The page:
Mother Nature Inspired IUPUI Students’ Design For A Safer Football Helmet

The thick peel of a pomelo was one of nature's bio-inspired designs the students examined.
The thick peel of a pomelo was one of nature’s bio-inspired designs the students examined.

Two IUPUI students drew upon the wisdom of Mother Nature to create biologically inspired designs that could be used to create a safer football helmet.

Their research has been published in the Society of Automotive Engineering International Journal of Transportation Safety.

The student authors of the paper, “Cellular Helmet Liner Design through Bio-Inspired Structures and Topology Optimization of Compliant Mechanism Lattices,” are Jacob DeHart, a media arts and science student in the School of Informatics and Computing, and Joel Najmon, an engineering student in the School of Engineering and Technology.

Zebulun Wood, a lecturer in media arts and science, and Andres Tovar, an associate professor of mechanical and energy engineering and an assistant professor of biomedical engineering, are co-authors and co-directors of this research project.

“Our research and design algorithms show innovative, energy-absorbing cellular helmet liners,” Najmon said. “Cellular helmet liners are ideal for impact energy absorption, as their structures can mimic the excellent absorbing capabilities of foam and energy protective biological structures while maintaining the ability to be engineered for specific impact, dynamic responses.”

The two students were given the reins to experiment and explore different ways of making something that could be useful to people, DeHart said. “I took a more interpretative look at nature, mimicking functions and forms from nature, while Joel took a more scientific one, putting numbers into a program to get results.”

This work shows lessons learned from bio-inspired designs using protective structures such as pomelo peel, nautilus shell and woodpecker skull, Tovar said. “Our work explores a design approach to tailor the response of a cellular material subject to impact, an approach that offers the potential to mitigate head injury by decreasing acceleration, decreasing penetration and increasing specific energy absorption.”

“What this study really gets to is that nature, through millions of years of innovation and evolution, knows best,” Wood said. “We took some of nature’s hardest surfaces — surfaces that could be translated to helmet design — and re-created them in a way that can be simulated in engineering software.”

Nature may have provided inspiration for the cellular designs, but it took the students months to figure out how the bio-inspired shapes developed by DeHart could be re-created in a way that they could be used by Najmon in engineering simulation software that showed whether their helmet liner would reduce risk of injury.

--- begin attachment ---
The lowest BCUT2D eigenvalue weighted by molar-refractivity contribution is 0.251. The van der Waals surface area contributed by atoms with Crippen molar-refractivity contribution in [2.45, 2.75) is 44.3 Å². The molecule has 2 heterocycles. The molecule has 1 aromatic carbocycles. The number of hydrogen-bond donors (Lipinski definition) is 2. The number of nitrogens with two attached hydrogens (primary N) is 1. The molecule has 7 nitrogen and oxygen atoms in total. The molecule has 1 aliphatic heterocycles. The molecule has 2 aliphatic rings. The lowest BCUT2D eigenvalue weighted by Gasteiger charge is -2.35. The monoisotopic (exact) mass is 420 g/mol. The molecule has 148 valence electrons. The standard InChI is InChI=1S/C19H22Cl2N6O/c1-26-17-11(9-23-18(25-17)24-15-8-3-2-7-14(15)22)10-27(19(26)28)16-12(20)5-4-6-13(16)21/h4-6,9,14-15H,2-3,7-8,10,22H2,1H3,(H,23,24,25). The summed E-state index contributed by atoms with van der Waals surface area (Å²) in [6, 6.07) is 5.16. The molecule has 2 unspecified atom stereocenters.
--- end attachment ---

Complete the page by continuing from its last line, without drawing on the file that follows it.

The challenge the two students faced, Wood said, was to learn how to create geometric shapes that were inspired by nature but could also be simulated in engineering software. “Until our experiment, that was very difficult to do. It’s still difficult to do. Now IUPUI knows how to get those shapes to work together.”

The kind of collaboration that enabled the students to bridge the gap between the domains of media arts and science and engineering could only happen at a campus like IUPUI that encourages people in different fields to work together, Wood said.

The helmet liner study was supported by a grant from the Sports Innovation Institute at IUPUI.

Read the original article from IUPUI NewsJohn Schwarb and Rich Schneider

Digital Scholarship Team Gives Blind Students Unique Senior Portraits

Dressed in their emerald green graduation gowns and mortarboards, the 19 graduating seniors from the Indiana School for the Blind and Visually Impaired lined up for their class pictures.

Two queues occupied the cafeteria space inside the historic school: one for the traditional still-portrait photographer and another for a team from the IUPUI University Library Center for Digital Scholarship manning two 3D-scanning stations. Most of the students sat down for both.

The scanning took only about a minute for each student. The digital composites will be sent to the school’s records as well as to the students, who can then 3D-print the scan.